Re: [vox-tech] Re: Video card...
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Re: [vox-tech] Re: Video card...
Figure I'd mention a few things.
ATI's known for it's video quality, and they make the entire board,
so more often then not you get a good RAMDAC, and good screen quality
(I'm talking about the analog signal quality, not various 3d trickery to
get the pixels the right color). This is changing though as ATI steals
video card makers from Nvidia. So soon you should start seeing asus,
gigabyte, abit and similar ATI powered cards and have the same worries
about sub-standard parts as with nvidia cards.
ATI's been reasonably informative for the linux people, although
not completely so, or at least not immediately. There has been some
magic in the 3d driver, some missing details of the video compression
(in the all in 1 models), and similar. This may have changed I'm not
The linux drivers are lagging, not as good as the windows version, and
even the windows drivers seem to be causing a fair number of complaints.
In particular the linux driver today even in the 4.2 CVS AFAIK does not
support T&L (transform and lighting), so the x86 cpu and mesa have to
do alot more calculations then they would if T&L were offloaded to
the cpu card. I think this also hits the AGP bus harder. Then again
Voodoo cards have done very well in the past and they never had T&L.
Then again T&L support is part of why nvidia's has the lead for some
That being said, the ATI Radeon 7500 (the newest generation card) has
great video quality, very good 2d, and pretty good 3d. Works in both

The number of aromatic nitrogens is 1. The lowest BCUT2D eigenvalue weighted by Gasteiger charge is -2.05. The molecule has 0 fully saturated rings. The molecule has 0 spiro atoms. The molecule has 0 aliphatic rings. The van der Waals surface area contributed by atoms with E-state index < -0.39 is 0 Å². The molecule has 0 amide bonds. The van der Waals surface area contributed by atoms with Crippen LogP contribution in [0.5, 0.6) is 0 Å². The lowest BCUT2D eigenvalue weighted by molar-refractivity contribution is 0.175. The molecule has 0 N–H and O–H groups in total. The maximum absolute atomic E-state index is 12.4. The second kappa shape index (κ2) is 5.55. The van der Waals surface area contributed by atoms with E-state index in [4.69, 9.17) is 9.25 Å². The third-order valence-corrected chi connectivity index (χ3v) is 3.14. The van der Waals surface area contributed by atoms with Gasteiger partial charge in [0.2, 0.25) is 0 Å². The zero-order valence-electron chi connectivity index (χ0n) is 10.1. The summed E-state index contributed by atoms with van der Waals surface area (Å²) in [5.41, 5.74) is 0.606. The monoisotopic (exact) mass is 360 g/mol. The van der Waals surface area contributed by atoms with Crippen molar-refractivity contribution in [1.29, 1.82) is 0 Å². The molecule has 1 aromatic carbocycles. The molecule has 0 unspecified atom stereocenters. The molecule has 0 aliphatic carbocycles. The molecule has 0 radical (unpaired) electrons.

2d and 3d with linux. It's available with a DVI port (in case you want
a LCD in the next year or two) for only $100. A pretty good deal if
your not looking at the best 3d at any price. The Radeon 7500 is
approximately as fast as a Geforce 2 ti, or a geforce 4 MX 440.
The ATI radeon 8500 is a new beast, and AFAIK is unsupported, wait on
this one, as likely as not there will be a faster ATI card out before
the linux driver for the 8500 works fully.
ATI's hasn't been very responsive to linux complaints, for a good
while one of the popular ATI 64 MB cards would not work with AMD
chipset motherboards. Although from talking to various people
that seems to be improving.
Now onto Nvidia. Video quality is in the control of the video card maker
(not Nvidia). Quality varies quite a bit, I got 3 PNY's I think they were
and they all exhibit strange waves, distortions etc indictive of a poor
ramdac. I've was talking to one of the big linux kernel developers and
he said basically "ati hardware is faster, nvidia's drivers are faster,
in the real world nvidia wins". This has the unfortunate side effect of
Nvidia's not going to give up the lead in a $billion market to opensource
the driver. At least until ATI catches a clue in the driver dept.
Nvidia provides binaries for a wide selection of distributions, and allows
relinking their binaries so you can run the kernel version of the day.
Granted the drivers could stop, then again ATI's distribution of info